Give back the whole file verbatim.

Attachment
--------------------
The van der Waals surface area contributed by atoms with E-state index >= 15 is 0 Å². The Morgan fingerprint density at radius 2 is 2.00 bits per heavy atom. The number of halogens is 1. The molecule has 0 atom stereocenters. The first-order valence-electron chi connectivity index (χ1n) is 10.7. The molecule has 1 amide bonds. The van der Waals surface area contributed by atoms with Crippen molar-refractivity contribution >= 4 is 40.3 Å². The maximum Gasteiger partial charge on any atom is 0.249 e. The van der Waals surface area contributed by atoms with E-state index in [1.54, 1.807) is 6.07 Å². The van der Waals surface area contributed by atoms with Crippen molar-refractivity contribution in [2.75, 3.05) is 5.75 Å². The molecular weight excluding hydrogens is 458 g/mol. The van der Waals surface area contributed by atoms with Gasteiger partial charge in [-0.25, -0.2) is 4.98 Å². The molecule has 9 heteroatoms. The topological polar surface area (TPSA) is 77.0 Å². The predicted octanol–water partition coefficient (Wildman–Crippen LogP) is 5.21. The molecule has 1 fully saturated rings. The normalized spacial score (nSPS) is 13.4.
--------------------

The van der Waals surface area contributed by atoms with E-state index >= 15 is 0 Å². The Morgan fingerprint density at radius 2 is 2.00 bits per heavy atom. The number of halogens is 1. The molecule has 0 atom stereocenters. The first-order valence-electron chi connectivity index (χ1n) is 10.7. The molecule has 1 amide bonds. The van der Waals surface area contributed by atoms with Crippen molar-refractivity contribution >= 4 is 40.3 Å². The maximum Gasteiger partial charge on any atom is 0.249 e. The van der Waals surface area contributed by atoms with E-state index in [1.54, 1.807) is 6.07 Å². The van der Waals surface area contributed by atoms with Crippen molar-refractivity contribution in [2.75, 3.05) is 5.75 Å². The molecular weight excluding hydrogens is 458 g/mol. The van der Waals surface area contributed by atoms with Gasteiger partial charge in [-0.25, -0.2) is 4.98 Å². The molecule has 9 heteroatoms. The topological polar surface area (TPSA) is 77.0 Å². The predicted octanol–water partition coefficient (Wildman–Crippen LogP) is 5.21. The molecule has 1 fully saturated rings. The normalized spacial score (nSPS) is 13.4.